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Woman in viral St. Louis apartment building video says she was in the right

Hilary Thorton told a local station that she's received death threats and said being called racist is "heartbreaking"

A white woman who tried to block a black man from entering his St. Louis apartment building last week said she doesn't believe she did anything wrong.

Hilary Thorton, whose encounter with D'Arreion Toles went viral after he posted videos of the Friday night confrontation, said she was just following directions given to her by the condo association board members at Elder Shirt Lofts.

She told KTVI that board members tell tenants not to let anyone who they don't know into the building. Elder Shirt Lofts has 31 units, according to a realty site.

"I do not think that I did anything wrong. I upheld the ask of me to its fullest extent," Thorton said.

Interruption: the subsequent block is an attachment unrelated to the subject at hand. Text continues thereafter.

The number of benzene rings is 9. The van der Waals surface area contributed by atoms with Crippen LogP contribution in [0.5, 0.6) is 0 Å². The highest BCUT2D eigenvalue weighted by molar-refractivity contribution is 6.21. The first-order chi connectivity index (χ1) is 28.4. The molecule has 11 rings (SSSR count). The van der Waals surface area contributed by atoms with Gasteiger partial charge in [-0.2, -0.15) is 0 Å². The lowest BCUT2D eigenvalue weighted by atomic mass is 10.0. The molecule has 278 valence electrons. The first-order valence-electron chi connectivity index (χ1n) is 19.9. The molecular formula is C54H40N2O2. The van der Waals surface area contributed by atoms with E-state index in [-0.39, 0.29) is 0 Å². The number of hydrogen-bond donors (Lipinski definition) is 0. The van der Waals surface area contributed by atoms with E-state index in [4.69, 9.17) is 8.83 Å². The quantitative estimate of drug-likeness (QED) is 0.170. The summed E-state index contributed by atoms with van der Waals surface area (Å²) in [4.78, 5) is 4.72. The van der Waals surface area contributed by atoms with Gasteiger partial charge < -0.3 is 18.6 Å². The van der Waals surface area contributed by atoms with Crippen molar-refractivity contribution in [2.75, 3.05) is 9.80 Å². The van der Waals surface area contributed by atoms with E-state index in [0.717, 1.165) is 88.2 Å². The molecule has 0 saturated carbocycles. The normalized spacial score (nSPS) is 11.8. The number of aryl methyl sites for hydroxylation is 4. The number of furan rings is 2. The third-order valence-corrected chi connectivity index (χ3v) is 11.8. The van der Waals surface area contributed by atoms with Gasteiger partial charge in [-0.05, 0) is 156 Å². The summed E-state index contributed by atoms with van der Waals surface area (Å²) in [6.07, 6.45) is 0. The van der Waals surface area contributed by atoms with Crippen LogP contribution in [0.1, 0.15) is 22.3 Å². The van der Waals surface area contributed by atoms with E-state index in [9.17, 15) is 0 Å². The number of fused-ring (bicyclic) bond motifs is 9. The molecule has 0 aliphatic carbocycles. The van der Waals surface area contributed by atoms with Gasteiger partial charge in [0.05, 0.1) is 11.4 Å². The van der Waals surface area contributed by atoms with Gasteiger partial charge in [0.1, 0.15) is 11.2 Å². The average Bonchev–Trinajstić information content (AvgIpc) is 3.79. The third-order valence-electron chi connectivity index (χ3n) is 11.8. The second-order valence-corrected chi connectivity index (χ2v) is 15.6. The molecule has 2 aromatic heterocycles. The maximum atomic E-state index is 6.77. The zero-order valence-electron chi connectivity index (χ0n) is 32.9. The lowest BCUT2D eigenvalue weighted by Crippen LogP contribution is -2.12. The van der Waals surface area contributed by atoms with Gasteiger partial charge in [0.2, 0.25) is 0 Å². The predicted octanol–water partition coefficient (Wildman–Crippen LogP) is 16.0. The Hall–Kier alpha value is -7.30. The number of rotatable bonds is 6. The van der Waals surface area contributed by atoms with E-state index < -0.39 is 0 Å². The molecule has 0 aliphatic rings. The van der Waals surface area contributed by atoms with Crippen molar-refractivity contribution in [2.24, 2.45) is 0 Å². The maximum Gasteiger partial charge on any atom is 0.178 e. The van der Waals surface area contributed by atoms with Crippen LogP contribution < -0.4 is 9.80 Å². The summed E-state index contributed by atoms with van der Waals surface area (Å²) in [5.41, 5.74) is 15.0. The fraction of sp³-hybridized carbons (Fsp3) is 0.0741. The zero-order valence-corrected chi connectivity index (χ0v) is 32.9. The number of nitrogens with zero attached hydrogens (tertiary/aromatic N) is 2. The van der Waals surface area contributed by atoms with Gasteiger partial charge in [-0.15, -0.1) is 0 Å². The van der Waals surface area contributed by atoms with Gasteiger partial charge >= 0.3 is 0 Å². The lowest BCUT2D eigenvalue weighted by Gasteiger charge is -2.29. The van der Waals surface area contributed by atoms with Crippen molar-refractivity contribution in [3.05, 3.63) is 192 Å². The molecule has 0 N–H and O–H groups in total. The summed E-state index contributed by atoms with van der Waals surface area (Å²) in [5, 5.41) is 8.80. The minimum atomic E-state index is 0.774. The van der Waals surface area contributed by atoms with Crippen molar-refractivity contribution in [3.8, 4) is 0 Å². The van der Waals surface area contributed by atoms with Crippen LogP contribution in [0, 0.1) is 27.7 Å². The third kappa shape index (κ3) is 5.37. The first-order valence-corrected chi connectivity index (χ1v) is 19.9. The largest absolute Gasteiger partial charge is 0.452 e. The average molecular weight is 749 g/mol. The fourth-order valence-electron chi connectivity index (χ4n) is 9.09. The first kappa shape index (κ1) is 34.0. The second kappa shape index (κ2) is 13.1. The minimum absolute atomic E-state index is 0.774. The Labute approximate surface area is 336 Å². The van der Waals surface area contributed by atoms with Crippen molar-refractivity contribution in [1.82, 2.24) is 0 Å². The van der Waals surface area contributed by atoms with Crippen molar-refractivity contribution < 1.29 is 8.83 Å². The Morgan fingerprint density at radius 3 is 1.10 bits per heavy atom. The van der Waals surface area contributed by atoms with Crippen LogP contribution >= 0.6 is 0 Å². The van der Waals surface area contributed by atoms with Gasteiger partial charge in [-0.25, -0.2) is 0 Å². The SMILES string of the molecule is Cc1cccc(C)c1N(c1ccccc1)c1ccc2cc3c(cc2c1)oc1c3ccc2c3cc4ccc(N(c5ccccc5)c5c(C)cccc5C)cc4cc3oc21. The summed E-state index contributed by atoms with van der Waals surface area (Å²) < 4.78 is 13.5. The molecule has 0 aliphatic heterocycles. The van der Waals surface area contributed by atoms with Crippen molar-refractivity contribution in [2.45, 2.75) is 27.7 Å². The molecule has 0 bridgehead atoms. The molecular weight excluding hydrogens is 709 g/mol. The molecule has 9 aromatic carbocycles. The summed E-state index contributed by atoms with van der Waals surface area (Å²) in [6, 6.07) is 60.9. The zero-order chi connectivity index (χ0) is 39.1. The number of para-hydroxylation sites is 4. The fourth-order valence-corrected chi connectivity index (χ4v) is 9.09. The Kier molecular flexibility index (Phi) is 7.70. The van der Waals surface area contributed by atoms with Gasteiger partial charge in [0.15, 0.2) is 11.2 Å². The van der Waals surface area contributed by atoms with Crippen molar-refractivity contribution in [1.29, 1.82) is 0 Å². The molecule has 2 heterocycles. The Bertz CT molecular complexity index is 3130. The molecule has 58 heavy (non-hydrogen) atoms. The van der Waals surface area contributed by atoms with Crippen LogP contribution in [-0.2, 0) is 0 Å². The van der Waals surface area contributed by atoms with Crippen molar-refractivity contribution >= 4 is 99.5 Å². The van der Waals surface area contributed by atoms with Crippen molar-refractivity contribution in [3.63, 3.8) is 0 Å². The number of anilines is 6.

Thorton said she had the front door to the building slightly open when Toles came home. She asked to see his key fob. Toles refused to show his fob, which prompts Thorton to tell him she's "uncomfortable."

He then managed to get into the building in what Thorton called an "altercation." She followed Toles into the elevator and up to his apartment, where he entered his key.

Toles said Thorton called police, and two officers showed up at his door a short time later. St. Louis Police said a call was made to the apartment building, but no report was written.

Thorton was fired from her job working for a luxury apartment building company, which is not affiliated with the building she and Toles live in.

She told KTVI that she's received death threats and said being called racist is "heartbreaking"

The station reported that Thorton is "legally married to an African-American man."

Thorton filed for divorce from Brandon Mueller on Oct. 9, Missouri records show. A man with a Facebook profile under that name, posted a video Sunday expressing "deep disappointment" with the situation and criticizing Thorton's actions.

Mueller, who identifies himself as "a man of color," said he has been separated from Thorton for more than a year and doesn't live in the Elder Shirt building.

"My only hope is that we as a community can use this as an opportunity to do what my late father told me to do many years ago — to not allow others' ignorance to incite anger and hatred, but to use it as an opportunity to learn, grow and promote love," Mueller said in the video statement.